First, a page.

CTA review recommendations could give US railways competitive advantage, CPR’s Ritchie charges

by Canadian Shipper

Some proposals contained in the review of the Canada Transportation Act review released yesterday could, if implemented, hurt Canadian railways by increasing industry regulation and giving their US competitors a competitive advantage in the movement of North American freight, says Rob Ritchie, President and Chief Executive Officer of CPR.

“With Canadian industry huddled so close to the US border, policy proposals that would give US carriers an advantage, without reciprocal rights for Canadian carriers, present a potential economic risk to Canada,” Ritchie said.

Ritchie did, however, say he is pleased with the CTA review panel’s thoughts on the need for competition in the Canadian railway industry.

“CPR believes two strong national railways are in the public interest. And we believe the CTA’s report is walking in step with this fundamental principle,” he said. “The findings of the CTA Review panel provide the Transport Minister with some important insight into the competitive landscape and echoes some of the industry’s concerns about sustainability and the need for continued investment in national infrastructure.”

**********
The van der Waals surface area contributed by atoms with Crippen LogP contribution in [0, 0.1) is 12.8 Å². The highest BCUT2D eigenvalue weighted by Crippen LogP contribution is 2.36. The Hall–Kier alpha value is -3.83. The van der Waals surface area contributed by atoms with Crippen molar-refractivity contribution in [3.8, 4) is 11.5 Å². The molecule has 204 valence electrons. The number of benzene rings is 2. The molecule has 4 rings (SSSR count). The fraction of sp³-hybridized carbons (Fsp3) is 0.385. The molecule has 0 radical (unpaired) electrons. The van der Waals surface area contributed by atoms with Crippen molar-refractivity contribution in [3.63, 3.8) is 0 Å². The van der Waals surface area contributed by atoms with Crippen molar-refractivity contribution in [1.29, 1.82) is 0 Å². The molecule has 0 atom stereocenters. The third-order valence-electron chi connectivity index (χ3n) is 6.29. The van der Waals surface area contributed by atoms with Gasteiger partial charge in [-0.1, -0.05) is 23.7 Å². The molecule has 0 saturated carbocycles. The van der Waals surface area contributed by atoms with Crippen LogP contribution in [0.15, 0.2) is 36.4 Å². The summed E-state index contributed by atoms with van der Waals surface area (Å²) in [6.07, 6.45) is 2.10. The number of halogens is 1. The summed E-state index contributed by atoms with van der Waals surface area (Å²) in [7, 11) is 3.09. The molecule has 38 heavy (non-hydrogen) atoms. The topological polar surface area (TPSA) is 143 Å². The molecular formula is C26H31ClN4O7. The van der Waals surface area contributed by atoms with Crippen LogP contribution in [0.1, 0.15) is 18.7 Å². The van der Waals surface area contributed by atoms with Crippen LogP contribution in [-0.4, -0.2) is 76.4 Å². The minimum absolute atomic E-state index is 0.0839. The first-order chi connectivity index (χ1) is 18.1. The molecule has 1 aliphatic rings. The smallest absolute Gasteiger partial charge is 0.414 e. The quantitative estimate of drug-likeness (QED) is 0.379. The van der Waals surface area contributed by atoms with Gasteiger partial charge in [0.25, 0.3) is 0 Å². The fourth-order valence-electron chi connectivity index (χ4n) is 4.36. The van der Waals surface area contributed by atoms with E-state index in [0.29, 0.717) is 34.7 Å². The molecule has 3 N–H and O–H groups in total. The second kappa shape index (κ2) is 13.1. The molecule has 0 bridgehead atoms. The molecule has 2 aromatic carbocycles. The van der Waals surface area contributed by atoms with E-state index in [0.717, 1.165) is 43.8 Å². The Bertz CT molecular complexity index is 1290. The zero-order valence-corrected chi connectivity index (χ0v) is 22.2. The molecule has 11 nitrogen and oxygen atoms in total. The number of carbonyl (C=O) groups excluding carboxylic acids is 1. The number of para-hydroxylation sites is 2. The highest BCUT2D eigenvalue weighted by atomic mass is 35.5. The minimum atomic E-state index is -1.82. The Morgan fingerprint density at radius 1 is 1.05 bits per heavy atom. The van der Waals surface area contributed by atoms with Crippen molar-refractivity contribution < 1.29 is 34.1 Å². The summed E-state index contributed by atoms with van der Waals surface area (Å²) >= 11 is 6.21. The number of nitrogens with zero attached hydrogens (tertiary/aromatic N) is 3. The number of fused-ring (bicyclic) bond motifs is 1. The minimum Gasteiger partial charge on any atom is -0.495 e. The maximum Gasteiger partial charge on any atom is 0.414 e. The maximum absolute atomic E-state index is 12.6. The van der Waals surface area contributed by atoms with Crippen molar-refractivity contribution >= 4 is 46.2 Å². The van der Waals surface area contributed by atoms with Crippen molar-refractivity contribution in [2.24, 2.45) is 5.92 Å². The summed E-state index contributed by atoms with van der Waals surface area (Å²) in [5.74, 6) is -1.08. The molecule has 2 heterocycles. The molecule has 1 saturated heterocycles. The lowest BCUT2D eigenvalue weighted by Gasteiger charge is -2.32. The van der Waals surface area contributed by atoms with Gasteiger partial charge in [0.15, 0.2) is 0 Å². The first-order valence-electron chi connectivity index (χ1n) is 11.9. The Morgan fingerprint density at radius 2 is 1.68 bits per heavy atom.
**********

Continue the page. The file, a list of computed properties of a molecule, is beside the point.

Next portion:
In particular, the report, which is consistent with the interim submission by the CTAR Panel, acknowledges:

 there is significant competition within the transportation industry
 investment in national infrastructure depends on adequate returns and railway infrastructure requires ongoing, large capital expenditure. Lack of investment will lead to railway industry and service decline, as well as the potential need for federal subsidies
 average railway freight rates have declined by about 26 per cent between 1988 and 1999
 the Canadian grain transportation system should more fully embrace the principles of a commercial marketplace, which could ultimately result in the elimination of the current revenue cap on grain shipments
 there is a significant taxation imbalance that puts Canadian railways at a disadvantage against other Canadian and U.S. carriers

“Some important principles have been set out by the CTAR Panel, but the challenge lies in the movement from principle to policy, sustaining the objective of a strong national railway industry and the move to deregulation,” Ritchie added.

CPR will assess the CTA review report in more detail during the coming weeks and will continue to provide input to the federal government as it considers the report and develops a new transportation blueprint.

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